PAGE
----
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UN report says 50pc Pakistanis live in multidimensional poverty
- Wednesday, November 30, 2011 - From Print Edition


ISLAMABAD: Pakistan’s ranking in overall Human Development Index (HDI) has further slipped to 145th position in 2011 compared to 125th last year as almost 50 percent population of the country remains deprived of the basic necessities of education and health, says a United Nations report launched here on Tuesday.


The country’s 49.4 percent population is living into the cruel clutches of multidimensional poverty and 53.4 percent is witnessing intense deprivation, the United Nations Development Report 2011 titled “Sustainability and Equity: A Better Future for All” states.


At a time when there has been no official figure available in the country to measure poverty since 2005-06, the Human Development Report (HDR) 2011 is the latest authentic document on this subject.


Pakistan stood at 125th position among the club of 169 nations and was categorised as medium human development country in last year’s report. But this year’s report put Pakistan’s overall ranking in terms of Human Development Index at 145th position among 187 nations and territories and slipped into low human development category. Out of 187 measured countries there are 46 in the low human development category.


The HDR report says that another 11 per cent population is at the risk of multidimensional poverty while 27.4 per cent population lives in severe poverty. The multidimensional poverty index (MPI) defines as multiple deprivations at the individual level in education, health and standard of living.


Pakistan did not perform well on the life expectancy at birth index. Life expectancy in Pakistan stands at 65.4 years as against 67.2 years in 2010. Even Bangladesh has better life expectancy than Pakistan (68.9 years).


For gender inequality, Pakistan scored 115 among 187 countries. The labour force participation rate for female is just 21.7 per cent while for male it is 84.9 per cent, the report states. Speaking at the launching of the report, deputy chairman Planning Commission Dr Nadeem-ul Haq admitted that the country did not have long-term overarching theme for growth because of adopting short-term policies. He said for the last five years there has been no increase in per capita income due to low economic growth and high population growth rate.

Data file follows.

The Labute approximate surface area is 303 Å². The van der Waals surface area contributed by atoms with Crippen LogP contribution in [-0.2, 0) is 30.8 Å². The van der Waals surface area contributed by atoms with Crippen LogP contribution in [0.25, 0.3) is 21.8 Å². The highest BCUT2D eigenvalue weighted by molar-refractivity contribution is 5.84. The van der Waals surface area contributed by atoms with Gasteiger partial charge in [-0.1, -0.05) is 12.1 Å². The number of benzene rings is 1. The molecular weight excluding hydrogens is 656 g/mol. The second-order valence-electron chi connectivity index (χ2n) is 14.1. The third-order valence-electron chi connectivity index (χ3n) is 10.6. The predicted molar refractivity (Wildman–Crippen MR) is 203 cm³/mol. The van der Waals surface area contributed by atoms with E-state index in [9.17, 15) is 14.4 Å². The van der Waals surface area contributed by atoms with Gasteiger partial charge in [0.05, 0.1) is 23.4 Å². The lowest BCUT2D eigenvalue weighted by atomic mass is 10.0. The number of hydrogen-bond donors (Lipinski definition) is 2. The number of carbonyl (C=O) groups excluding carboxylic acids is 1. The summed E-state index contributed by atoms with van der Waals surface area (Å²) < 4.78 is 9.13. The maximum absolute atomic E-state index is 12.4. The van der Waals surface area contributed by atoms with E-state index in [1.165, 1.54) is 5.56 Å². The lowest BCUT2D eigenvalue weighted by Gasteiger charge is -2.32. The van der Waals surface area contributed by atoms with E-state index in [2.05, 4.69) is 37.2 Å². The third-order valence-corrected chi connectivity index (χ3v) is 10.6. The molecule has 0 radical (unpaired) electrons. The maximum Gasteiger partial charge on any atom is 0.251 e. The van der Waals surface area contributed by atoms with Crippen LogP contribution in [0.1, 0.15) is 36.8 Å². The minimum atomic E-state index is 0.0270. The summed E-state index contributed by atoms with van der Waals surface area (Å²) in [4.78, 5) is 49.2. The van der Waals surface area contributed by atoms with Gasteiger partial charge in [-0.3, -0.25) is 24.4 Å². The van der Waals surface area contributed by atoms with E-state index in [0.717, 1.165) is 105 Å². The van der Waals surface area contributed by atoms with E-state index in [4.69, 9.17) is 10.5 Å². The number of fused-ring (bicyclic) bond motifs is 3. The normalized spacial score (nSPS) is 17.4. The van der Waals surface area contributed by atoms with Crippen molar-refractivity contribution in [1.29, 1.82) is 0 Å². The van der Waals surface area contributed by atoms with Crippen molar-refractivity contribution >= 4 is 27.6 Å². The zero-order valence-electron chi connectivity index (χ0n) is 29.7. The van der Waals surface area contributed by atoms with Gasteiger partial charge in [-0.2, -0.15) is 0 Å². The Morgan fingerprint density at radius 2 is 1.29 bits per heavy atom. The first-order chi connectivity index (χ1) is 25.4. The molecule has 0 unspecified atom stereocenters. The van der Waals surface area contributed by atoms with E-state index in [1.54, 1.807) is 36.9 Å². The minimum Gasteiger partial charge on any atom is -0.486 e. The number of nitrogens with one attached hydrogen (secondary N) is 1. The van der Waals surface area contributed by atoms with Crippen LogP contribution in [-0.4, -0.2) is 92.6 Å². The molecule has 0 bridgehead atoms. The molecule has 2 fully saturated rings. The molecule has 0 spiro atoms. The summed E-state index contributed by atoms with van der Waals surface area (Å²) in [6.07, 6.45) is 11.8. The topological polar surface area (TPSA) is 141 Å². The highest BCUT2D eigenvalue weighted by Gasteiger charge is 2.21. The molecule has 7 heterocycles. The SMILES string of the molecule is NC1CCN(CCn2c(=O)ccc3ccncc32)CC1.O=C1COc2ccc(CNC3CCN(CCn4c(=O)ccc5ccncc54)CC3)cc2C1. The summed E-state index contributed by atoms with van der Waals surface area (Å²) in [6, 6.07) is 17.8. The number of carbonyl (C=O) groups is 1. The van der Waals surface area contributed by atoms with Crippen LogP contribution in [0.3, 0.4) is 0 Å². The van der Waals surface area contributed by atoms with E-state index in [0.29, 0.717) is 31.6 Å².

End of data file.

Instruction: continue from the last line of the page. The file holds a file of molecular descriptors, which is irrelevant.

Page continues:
He said that migration towards cities could provide solution to tackle the issue of poverty and women too would find inclusion in urban areas but these cities should not be run as bureaucratic enclaves.


According to UNDP’s statement, development progress in the world’s poorest countries could be halted or even reversed by mid-century unless bold steps are taken to slow climate change, prevent further environmental damage, and reduce deep inequalities within and among nations, according to projections in the 2011 Human Development Report.


The 2011 Report argues that environmental sustainability can be most fairly and effectively achieved by addressing health, education, incomes and gender disparities together with global action on energy production and ecosystem protection. It further warns that South Asia must overcome acute poverty and internal inequalities to maintain current rates of progress.


According to the Report, South Asia has among the world’s highest levels of urban air pollution, especially with cities in Bangladesh and Pakistan suffering from acute air contamination. The Report also warns that deteriorating environmental conditions and increasingly extreme weather conditions -such as the severe floods that have hit Pakistan for two years in a row - could undermine economic progress in many countries in the region.


In addition to providing deeper understanding of how environmental sustainability is inextricably linked to inequality, the annual Report also provides the Human Development Index (HDI), which measures national achievement in health, education and income. It was Pakistan’s late economist Mahbub ul Haq, who devised the HDI in the first Human Development Report in 1990 together with the Nobel laureate, Amartya Sen.


This year, Pakistan ranks 145 among 187 countries and territories. In comparison, India is at 134 and Bangladesh at 146 in the HDI. Norway, Australia and the Netherlands rank the highest, while the Democratic Republic of the Congo, Niger and Burundi are at the bottom.


Additionally, the Multidimensional Poverty Index (MPI) (introduced last year) identifies multiple deprivations in the same households in education, health and standard of living. In Pakistan 49.4% of the population suffer multiple deprivations while an additional 11.0% are vulnerable to multiple deprivations, states the Report.


In the Gender Inequality Index (GII), South Asian women are shown to lag significantly behind men in education and labour force participation. In Pakistan women’s parliamentarian representation has improved with 21% of parliamentary seats held by women. The GII reflects gender-based inequalities in three dimensions - reproductive health, empowerment, and economic activity. Pakistan has a GII value of 0.573, ranking it 115 out of 146 countries in the 2011 index.